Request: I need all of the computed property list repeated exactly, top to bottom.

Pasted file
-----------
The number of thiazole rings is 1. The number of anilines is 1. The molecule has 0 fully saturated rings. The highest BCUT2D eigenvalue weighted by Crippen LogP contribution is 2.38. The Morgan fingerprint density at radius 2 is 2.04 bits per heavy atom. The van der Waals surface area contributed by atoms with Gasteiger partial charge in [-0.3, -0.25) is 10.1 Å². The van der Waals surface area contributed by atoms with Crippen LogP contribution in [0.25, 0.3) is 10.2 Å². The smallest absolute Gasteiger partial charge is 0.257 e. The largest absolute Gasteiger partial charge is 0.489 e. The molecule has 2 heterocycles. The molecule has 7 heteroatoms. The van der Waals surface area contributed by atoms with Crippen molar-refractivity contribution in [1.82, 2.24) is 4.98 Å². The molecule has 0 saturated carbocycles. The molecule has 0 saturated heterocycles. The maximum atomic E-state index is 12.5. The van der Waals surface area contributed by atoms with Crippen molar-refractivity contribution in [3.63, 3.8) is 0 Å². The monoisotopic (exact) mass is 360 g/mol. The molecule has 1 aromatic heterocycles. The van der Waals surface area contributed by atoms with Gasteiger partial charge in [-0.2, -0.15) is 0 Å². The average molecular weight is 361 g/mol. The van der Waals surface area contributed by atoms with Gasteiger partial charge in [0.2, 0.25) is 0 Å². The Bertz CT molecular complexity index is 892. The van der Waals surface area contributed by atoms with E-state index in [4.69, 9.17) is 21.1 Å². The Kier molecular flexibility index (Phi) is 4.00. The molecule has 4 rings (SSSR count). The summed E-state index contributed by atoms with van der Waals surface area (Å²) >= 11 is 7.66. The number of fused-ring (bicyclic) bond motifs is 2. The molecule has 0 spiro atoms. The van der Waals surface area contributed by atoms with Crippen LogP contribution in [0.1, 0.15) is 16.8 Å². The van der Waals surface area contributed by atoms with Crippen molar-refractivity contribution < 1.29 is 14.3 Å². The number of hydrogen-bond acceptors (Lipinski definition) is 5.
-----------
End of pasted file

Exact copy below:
The number of thiazole rings is 1. The number of anilines is 1. The molecule has 0 fully saturated rings. The highest BCUT2D eigenvalue weighted by Crippen LogP contribution is 2.38. The Morgan fingerprint density at radius 2 is 2.04 bits per heavy atom. The van der Waals surface area contributed by atoms with Gasteiger partial charge in [-0.3, -0.25) is 10.1 Å². The van der Waals surface area contributed by atoms with Crippen LogP contribution in [0.25, 0.3) is 10.2 Å². The smallest absolute Gasteiger partial charge is 0.257 e. The largest absolute Gasteiger partial charge is 0.489 e. The molecule has 2 heterocycles. The molecule has 7 heteroatoms. The van der Waals surface area contributed by atoms with Crippen molar-refractivity contribution in [1.82, 2.24) is 4.98 Å². The molecule has 0 saturated carbocycles. The molecule has 0 saturated heterocycles. The maximum atomic E-state index is 12.5. The van der Waals surface area contributed by atoms with Crippen molar-refractivity contribution in [3.63, 3.8) is 0 Å². The monoisotopic (exact) mass is 360 g/mol. The molecule has 1 aromatic heterocycles. The van der Waals surface area contributed by atoms with Gasteiger partial charge in [-0.2, -0.15) is 0 Å². The average molecular weight is 361 g/mol. The van der Waals surface area contributed by atoms with Gasteiger partial charge in [0.2, 0.25) is 0 Å². The Bertz CT molecular complexity index is 892. The van der Waals surface area contributed by atoms with E-state index in [4.69, 9.17) is 21.1 Å². The Kier molecular flexibility index (Phi) is 4.00. The molecule has 4 rings (SSSR count). The summed E-state index contributed by atoms with van der Waals surface area (Å²) >= 11 is 7.66. The number of fused-ring (bicyclic) bond motifs is 2. The molecule has 0 spiro atoms. The van der Waals surface area contributed by atoms with Crippen LogP contribution in [0.1, 0.15) is 16.8 Å². The van der Waals surface area contributed by atoms with Crippen molar-refractivity contribution < 1.29 is 14.3 Å². The number of hydrogen-bond acceptors (Lipinski definition) is 5.